A second blessing of sequential exposition is the fact that you must deal with difficult points in the text of Scripture. This reality comes into play in two different senses. First, as an expositor, I have had to unpack sections of the Word that take more effort to interpret than others. Those passages where you must run down Old Testament cross-references, dive into the historical context, and really “put your boots on” so to speak to go to work and understand the text truly stretch you in every way. If you do not preach sequentially through books of the Bible, then you might simply skip over such passages in order to not have to mine through such work. However, that is a pivotal error not only because part of God’s Word is not being preached and it is detrimental to the church, but it is also damaging to the growth of the pastor himself. If I am going to preach through Matthew, then I am going to have to understand Matthew 24 which will have a direct impact on my view of the end times (eschatology). Diving into that realm helps me grow in Christ as I increase in understanding His Word.
There is another sense in which sequential exposition forces a pastor to deal with “difficult” texts and it is the matter of controversy. The reality is that some passages are more controversial in our culture than others. Preaching on the feeding of the 5,000 will likely not be as disputed a topic as diving into biblical teaching on issues like homosexuality, divorce, church discipline, or the role of civil government. Yet, because I am a sequential expositor, I simply move from line to line unpacking what the Bible says regardless of if it is something which shall generate controversy or not. Frankly, the primary point is to make clear what the text says and show how that applies for the glory of the Lord. Going through books of Scripture verse-by-verse should bring a pastor to speak clearly on these points because the Word of God speaks clearly. It will inform his worldview on controversial issues as well as that of his congregation.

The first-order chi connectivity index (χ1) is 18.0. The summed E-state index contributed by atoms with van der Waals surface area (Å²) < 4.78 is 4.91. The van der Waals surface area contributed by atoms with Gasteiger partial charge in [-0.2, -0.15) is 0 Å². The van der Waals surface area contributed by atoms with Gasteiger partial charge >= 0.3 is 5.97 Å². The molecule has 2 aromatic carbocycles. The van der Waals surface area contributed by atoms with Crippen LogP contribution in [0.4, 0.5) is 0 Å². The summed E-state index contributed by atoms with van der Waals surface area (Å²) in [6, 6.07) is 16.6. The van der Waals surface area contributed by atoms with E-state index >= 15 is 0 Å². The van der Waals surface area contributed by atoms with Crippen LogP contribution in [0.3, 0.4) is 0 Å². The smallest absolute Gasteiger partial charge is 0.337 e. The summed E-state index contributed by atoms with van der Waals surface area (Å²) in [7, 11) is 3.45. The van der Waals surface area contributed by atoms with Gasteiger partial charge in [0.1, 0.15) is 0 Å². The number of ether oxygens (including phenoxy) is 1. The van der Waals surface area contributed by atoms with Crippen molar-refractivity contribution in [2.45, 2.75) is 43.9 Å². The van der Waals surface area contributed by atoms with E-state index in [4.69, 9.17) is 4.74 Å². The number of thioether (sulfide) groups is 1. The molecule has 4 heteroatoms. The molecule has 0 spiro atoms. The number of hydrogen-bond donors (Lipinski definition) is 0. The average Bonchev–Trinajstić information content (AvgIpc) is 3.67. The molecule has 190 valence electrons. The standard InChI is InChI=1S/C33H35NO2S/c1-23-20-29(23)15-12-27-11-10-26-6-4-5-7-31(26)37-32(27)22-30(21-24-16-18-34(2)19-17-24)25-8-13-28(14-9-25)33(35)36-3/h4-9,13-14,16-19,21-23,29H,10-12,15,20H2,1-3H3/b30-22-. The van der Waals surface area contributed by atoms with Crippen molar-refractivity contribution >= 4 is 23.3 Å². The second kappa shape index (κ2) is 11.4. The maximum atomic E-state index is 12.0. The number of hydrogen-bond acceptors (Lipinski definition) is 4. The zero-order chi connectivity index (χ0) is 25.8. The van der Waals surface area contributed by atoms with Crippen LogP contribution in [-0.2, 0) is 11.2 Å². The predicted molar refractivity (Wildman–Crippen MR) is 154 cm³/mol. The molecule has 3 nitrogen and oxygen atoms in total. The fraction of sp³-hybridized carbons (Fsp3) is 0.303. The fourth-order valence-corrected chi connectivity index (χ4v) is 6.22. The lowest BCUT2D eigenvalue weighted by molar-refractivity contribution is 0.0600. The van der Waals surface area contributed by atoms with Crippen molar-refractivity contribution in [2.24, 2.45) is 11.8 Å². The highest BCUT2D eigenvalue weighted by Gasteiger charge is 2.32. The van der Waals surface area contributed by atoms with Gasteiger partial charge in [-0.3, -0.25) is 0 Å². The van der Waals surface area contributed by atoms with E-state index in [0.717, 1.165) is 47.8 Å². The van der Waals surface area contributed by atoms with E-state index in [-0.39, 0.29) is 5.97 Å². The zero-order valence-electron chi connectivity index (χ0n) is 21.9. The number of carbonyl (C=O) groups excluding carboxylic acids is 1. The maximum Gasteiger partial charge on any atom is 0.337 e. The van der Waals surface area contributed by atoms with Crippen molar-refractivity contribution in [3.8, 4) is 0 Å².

While I cannot elaborate on all the blessings of sequential exposition, I can highlight the most important. The knowledge of God worked into the pastor’s soul by the verse-by-verse pouring of divine truth into his heart is of paramount importance. Constantly coming to the text in a manner which rigorously forces you to unpack every bit of context and every ounce of truth you can. It puts you in a position where you must gaze upon the perfection of God, be transformed by Him, then go out and proclaim His truth.
An expositor committed to teaching and preaching the entire Word of God will come across truths about God in both the Old and New Covenant Scriptures that others who only preach passages on a whim will not. They will be confronted with the justice of God as expressed not only in the Pentateuch but also in the minor prophets. In the pages of Scripture, they shall see God’s changeless nature not only in the epistles, but also in the book of Malachi. Preaching over the entire Bible shall reveal to them more and more about God Himself.
Conclusion: The Blessing of Exposition
This post is not intended to be a list of reasons why you should preach expositionally, rather it is to show you some of the blessings I have personally known from it. I am grateful for the opportunity to preach the Word of God and minister in the local church. More than that, I am blessed to actually know God through Christ and learn of Him according to His Word. My prayer is that the church and pastors both shall grow in a commitment to the Scripture so that we might grow in our knowledge of God and understand how to live faithfully for Him. Let us unpack the Scripture one word at a time, one line at a time, and one verse at a time that Christ might be exalted and lifted high!